Originally Posted by 2Hulls
Yes, it's sad, isn't it?
In crude terms I think one could break down new cruising cat buyers into two groups: those with quite a bit of prior sailing experience and those with little to none. I'll bet the "little to none" group is quite larger. Hence, builders build what these people say they want - or what marketers convince them they want - (based on their little experience) which results in designs which prioritize creature comforts and maximize the capabilities of a large hull footprint; which consequently places much less emphasis on sailing as sport. They want a house that they can also sail rather than a sailing machine they can also live on. Isn't this is why the term Condomaran has stuck....?
Take it from someone that has been in the business for some time, the marketers don't convince the consumer of anything. The most successful builders listen to the market and build the boats the consumer want's not the boat the builder
thinks he should have. However it is the final decision of the builder
to decide how much performance he can compromise to accomplish that.
Advancements in composites technology and hull design now enable us to build boats that are lighter, stronger and faster then ever for a given amount of accommodation.
Modern navigational electronics
enable first time owners with basic sailing skills to actually consider extensive offshore
sailing in the first year of ownership
.(I have several customers doing it successfully). Equally advancements in hardware
, winches, running and standing rigging
, offer ways to make the boat easier and safer to handle under sail and power. Advancements in electrical
systems, batteries, generators, solar
power, lower power consumption equipment
enable them to have real self sufficiency plus the creature comforts.
I can tell you the criteria in terms of what cruisers want and desire, hasn't changed in thirty years. In the 70's and 80's I was selling them center cockpit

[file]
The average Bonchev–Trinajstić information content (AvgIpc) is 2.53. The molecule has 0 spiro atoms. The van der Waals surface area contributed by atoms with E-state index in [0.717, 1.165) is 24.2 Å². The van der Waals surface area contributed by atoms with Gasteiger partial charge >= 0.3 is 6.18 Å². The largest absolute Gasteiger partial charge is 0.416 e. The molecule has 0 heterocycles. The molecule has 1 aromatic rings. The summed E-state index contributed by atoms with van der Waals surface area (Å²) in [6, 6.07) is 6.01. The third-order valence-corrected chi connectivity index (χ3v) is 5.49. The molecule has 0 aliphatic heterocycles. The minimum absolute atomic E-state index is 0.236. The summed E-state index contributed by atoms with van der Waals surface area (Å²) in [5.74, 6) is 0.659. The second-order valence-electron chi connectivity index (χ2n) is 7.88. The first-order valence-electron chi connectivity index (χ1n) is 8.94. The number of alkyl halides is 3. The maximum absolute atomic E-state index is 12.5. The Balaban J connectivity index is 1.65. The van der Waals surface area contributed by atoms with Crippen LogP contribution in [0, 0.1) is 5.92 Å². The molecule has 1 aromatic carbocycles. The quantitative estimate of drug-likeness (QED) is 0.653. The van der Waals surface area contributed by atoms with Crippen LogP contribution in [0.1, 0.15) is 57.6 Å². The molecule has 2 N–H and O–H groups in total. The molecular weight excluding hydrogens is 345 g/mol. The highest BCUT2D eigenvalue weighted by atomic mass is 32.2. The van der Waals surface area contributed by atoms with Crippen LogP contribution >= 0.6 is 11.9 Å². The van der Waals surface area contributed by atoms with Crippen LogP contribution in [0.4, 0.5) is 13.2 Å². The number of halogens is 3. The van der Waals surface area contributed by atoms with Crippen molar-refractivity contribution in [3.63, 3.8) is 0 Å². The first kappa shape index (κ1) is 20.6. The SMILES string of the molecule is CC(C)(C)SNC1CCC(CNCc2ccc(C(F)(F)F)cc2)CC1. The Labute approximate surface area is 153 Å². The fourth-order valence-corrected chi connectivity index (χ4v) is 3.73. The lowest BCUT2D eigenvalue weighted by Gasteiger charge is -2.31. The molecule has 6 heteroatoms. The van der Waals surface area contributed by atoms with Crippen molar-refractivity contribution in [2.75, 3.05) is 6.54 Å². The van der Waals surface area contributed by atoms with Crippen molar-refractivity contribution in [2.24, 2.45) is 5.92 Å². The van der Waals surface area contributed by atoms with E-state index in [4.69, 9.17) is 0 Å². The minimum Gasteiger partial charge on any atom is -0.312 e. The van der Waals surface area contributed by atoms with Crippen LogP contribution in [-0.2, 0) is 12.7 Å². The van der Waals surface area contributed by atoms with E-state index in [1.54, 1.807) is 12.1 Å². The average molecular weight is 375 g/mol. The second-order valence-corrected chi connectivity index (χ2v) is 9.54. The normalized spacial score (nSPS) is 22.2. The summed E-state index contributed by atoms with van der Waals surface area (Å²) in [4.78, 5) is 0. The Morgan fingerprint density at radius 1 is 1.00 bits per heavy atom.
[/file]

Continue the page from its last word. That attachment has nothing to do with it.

monohulls because it did the best job of satisfying the criteria. Today it's the cruising catamaran
, more room, more stability, shallower draft
, and easier handling. Catamarans have been the fastest growing segment in the sailboat industry because for cruisers, who spend 25% of the time sailing and 75% at anchor
, they offer the best platform in terms of stability, shoal draft
and accommodation. Needless to say they are more popular in the charter
business for the same reasons
I don't think it is sad at all, a very small part of the catamaran
market is interested in racing
and frankly if you really want to demonstrate real skills and ability, I would suggest cruising cats are not a great vehicle. And where do you draw the line? I am sure there are Gunboat owners that consider the Catana
too much of a compromise, does that imply you are less of a sailor?
Frankly it isn't too difficult to create a catamaran with performance without emphasis on ease of handling and accommodation, the real challenge and accomplishment is in creating something that will not only sail well, but provide second home accomodations.
I have personally participated in a lot racing
at a pretty high level over thirty plus years, have taught it for a living as well. For me when I go cruising I don't want to work anymore than I have too, the idea of sailing double digit speeds without breaking a sweat is very appealing to me. If I want the thrill and work that comes with racing, I will jump in a Melges or J boat that is far more strategic, tactical, and responsive to superior sailing skill than most any multihull
with a lot higher level of competition.
For cruisers real PERFORMANCE in a cruising multihull
is calculated by VMG relative to energy expended by the crew!